IT ALL STARTED WITH SOME EXTRAORDINARY future gazing by Elon Musk, the technologist and entrepreneur behind Tesla Motors.
In August 2013, he published a paper describing a revolutionary transportation system that could move people and cargo between San Francisco and LA at the speed of sound, cutting the frustratingly long journey time from hours to minutes.
That was then…
Now Hyperloop One is making that vision real, bringing this technology to life for the global market at a realistic cost.
To understand the significance of this technology, think back to other breakthroughs that have connected vast numbers of people and created huge social change and extraordinary economic value – railways, cars, broadband and smartphones.
Hyperloop is like those.
Existing modes of transport are congested, unreliable and inefficient. Hyperloop One moves passengers and cargo faster, more seamlessly and at a moment’s notice, all at a lower cost and with a much better energy profile.
A Hyperloop One passenger system significantly reduces time and distance – potentially linking Stockholm to Helsinki in 28 minutes, and Dubai to Abu Dhabi in just 20. In the process, it turns cities into metro stops.
And a Hyperloop One cargo system can transform logistics, offering the sort of reliability that can enable new on-demand business models. By using Hyperloop to shuttle freight to inland distribution centres, congested port areas can take in more goods with no added road traffic.
LIBERATING, SAFER AND EMISSION-FREE
I’m clear that the environmental and social benefits offered by Hyperloop One will be really significant, too.
For one thing, Hyperloop One helps us to eliminate direct emissions; propulsion is electric. If fed by a renewable energy source, the entire system is emission-free.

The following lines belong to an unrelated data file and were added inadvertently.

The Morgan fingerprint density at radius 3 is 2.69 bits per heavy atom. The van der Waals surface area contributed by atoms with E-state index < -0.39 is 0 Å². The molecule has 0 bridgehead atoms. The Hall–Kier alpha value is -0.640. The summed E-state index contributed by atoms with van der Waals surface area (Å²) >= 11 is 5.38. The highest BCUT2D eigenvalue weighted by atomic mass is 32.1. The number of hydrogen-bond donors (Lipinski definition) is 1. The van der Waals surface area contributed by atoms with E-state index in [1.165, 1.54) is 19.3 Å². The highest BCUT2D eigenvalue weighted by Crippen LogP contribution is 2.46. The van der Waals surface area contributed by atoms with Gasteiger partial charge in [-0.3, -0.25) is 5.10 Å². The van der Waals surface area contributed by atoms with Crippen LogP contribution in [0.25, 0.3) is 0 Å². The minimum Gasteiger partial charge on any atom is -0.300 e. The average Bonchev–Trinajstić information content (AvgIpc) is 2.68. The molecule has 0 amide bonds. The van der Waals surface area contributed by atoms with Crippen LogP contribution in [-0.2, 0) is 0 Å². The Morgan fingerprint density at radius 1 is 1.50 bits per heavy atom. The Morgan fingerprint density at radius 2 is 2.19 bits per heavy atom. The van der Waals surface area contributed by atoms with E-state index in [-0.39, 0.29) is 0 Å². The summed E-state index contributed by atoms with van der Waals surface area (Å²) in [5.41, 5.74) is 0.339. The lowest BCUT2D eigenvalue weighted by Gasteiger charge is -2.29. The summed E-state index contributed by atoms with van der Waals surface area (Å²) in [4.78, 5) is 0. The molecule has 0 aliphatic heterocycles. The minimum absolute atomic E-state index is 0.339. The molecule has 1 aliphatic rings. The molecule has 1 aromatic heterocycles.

Building our networks does not mean huge disruption. We can tunnel or fit into narrow rights of way, alongside existing highways or railway tracks.
But, I’d say the two most important social benefits of the Hyperloop One system are safety and productivity.
The system is designed to travel above ground on supporting columns, or below ground through tunnels. The pods are autonomous, and you don’t get any bad weather in tubes. By removing driver error, weather, and hazards like rail crossings, we eliminate nearly 90% of train or automobile fatalities.
Many governments are starting to assess infrastructure projects based on their ability to give people more time. Hyperloop One scores well on that one, too. People can go from city centre to city centre faster than they can drink a coffee, with departures every 3-5 minutes. This is a technology that can give people back their freedom.
This could all be a reality soon. We’ve set ourselves the goal of moving freight by 2019 and people by 2021 and, admittedly, some commentators have called these deadlines far-fetched.
Well, they are demanding targets, for sure. But we are confident that we can have a proof-of-operation facility completed, somewhere in the world, for a Hyperloop One cargo system in that time frame. Speed and agility are extremely important to us as a company and I’ll give you an example.
We needed a new electric propulsion motor and went to the market. They quoted us USD80m and said we could have it in two years. In less than six months we had built our own custom propulsion system – for a tenth of that price. Our team members are hand-picked for their ability to solve problems with their hands and their minds. Our motto, ‘Time is more valuable than money’, means that we strive to go from design to full-scale prototypes as quickly as possible. And the truth is you learn more if you build at scale, rather than messing around with small prototypes and computer models for too long.
We’re confident too because we have a handful of commercial partners in different markets eager to help us move quickly through the regulatory process and safety certification to get this done.
Partnerships have been a strategic imperative for us from day one. The global transportation and infrastructure business is a complex one and we are trying to create the first new mode of transportation in more than 100 years.